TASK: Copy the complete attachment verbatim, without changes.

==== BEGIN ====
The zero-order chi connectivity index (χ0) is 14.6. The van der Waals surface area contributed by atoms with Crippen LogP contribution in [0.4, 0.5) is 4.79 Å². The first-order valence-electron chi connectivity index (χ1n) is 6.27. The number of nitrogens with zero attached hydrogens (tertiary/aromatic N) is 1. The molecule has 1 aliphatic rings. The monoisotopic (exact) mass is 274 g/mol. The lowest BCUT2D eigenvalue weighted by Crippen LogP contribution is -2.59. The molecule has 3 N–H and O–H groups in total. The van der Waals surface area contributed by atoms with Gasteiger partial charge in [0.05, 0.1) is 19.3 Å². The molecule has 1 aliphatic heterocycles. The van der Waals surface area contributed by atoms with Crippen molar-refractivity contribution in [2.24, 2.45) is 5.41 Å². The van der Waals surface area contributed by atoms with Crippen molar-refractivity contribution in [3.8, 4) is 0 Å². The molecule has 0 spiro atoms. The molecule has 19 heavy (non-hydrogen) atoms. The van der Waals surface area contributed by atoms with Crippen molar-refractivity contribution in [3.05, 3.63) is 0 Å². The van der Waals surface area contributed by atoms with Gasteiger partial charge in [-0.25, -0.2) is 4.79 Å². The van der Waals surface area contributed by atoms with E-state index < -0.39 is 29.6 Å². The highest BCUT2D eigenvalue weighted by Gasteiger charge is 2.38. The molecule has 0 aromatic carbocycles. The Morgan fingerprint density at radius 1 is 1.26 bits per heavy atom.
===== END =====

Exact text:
The zero-order chi connectivity index (χ0) is 14.6. The van der Waals surface area contributed by atoms with Crippen LogP contribution in [0.4, 0.5) is 4.79 Å². The first-order valence-electron chi connectivity index (χ1n) is 6.27. The number of nitrogens with zero attached hydrogens (tertiary/aromatic N) is 1. The molecule has 1 aliphatic rings. The monoisotopic (exact) mass is 274 g/mol. The lowest BCUT2D eigenvalue weighted by Crippen LogP contribution is -2.59. The molecule has 3 N–H and O–H groups in total. The van der Waals surface area contributed by atoms with Gasteiger partial charge in [0.05, 0.1) is 19.3 Å². The molecule has 1 aliphatic heterocycles. The van der Waals surface area contributed by atoms with Crippen molar-refractivity contribution in [2.24, 2.45) is 5.41 Å². The van der Waals surface area contributed by atoms with Crippen molar-refractivity contribution in [3.8, 4) is 0 Å². The molecule has 0 spiro atoms. The molecule has 19 heavy (non-hydrogen) atoms. The van der Waals surface area contributed by atoms with Crippen molar-refractivity contribution in [3.05, 3.63) is 0 Å². The van der Waals surface area contributed by atoms with Gasteiger partial charge in [-0.25, -0.2) is 4.79 Å². The van der Waals surface area contributed by atoms with E-state index < -0.39 is 29.6 Å². The highest BCUT2D eigenvalue weighted by Gasteiger charge is 2.38. The molecule has 0 aromatic carbocycles. The Morgan fingerprint density at radius 1 is 1.26 bits per heavy atom.